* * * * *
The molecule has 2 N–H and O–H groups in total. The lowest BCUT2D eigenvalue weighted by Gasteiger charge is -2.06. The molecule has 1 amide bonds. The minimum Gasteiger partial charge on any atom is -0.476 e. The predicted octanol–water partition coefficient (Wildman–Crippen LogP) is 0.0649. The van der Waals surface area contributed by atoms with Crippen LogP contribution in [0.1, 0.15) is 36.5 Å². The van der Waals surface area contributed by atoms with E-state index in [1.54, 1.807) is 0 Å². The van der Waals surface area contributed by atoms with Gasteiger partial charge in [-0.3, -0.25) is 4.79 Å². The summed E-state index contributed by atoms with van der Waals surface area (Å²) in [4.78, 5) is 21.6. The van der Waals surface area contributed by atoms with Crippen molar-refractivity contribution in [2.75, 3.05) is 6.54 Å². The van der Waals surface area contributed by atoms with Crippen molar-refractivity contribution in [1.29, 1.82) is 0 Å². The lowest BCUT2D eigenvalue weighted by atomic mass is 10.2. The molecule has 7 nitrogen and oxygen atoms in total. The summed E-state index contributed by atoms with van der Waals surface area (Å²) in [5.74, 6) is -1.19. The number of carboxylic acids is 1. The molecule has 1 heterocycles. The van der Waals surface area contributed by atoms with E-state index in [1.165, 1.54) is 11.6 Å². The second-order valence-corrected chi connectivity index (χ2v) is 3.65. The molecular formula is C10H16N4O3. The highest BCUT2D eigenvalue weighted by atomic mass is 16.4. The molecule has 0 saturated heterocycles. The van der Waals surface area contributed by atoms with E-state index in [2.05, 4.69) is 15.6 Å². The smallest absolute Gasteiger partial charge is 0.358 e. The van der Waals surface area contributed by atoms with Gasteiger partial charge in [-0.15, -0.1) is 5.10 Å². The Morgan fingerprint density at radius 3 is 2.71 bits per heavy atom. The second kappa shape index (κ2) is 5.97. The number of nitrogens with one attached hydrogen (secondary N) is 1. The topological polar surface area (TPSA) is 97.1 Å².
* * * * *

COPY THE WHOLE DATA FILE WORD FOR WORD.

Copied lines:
The molecule has 2 N–H and O–H groups in total. The lowest BCUT2D eigenvalue weighted by Gasteiger charge is -2.06. The molecule has 1 amide bonds. The minimum Gasteiger partial charge on any atom is -0.476 e. The predicted octanol–water partition coefficient (Wildman–Crippen LogP) is 0.0649. The van der Waals surface area contributed by atoms with Crippen LogP contribution in [0.1, 0.15) is 36.5 Å². The van der Waals surface area contributed by atoms with E-state index in [1.54, 1.807) is 0 Å². The van der Waals surface area contributed by atoms with Gasteiger partial charge in [-0.3, -0.25) is 4.79 Å². The summed E-state index contributed by atoms with van der Waals surface area (Å²) in [4.78, 5) is 21.6. The van der Waals surface area contributed by atoms with Crippen molar-refractivity contribution in [2.75, 3.05) is 6.54 Å². The van der Waals surface area contributed by atoms with Crippen molar-refractivity contribution in [1.29, 1.82) is 0 Å². The lowest BCUT2D eigenvalue weighted by atomic mass is 10.2. The molecule has 7 nitrogen and oxygen atoms in total. The summed E-state index contributed by atoms with van der Waals surface area (Å²) in [5.74, 6) is -1.19. The number of carboxylic acids is 1. The molecule has 1 heterocycles. The van der Waals surface area contributed by atoms with E-state index in [1.165, 1.54) is 11.6 Å². The second-order valence-corrected chi connectivity index (χ2v) is 3.65. The molecular formula is C10H16N4O3. The highest BCUT2D eigenvalue weighted by atomic mass is 16.4. The molecule has 0 saturated heterocycles. The van der Waals surface area contributed by atoms with E-state index in [2.05, 4.69) is 15.6 Å². The smallest absolute Gasteiger partial charge is 0.358 e. The van der Waals surface area contributed by atoms with Gasteiger partial charge in [-0.15, -0.1) is 5.10 Å². The Morgan fingerprint density at radius 3 is 2.71 bits per heavy atom. The second kappa shape index (κ2) is 5.97. The number of nitrogens with one attached hydrogen (secondary N) is 1. The topological polar surface area (TPSA) is 97.1 Å².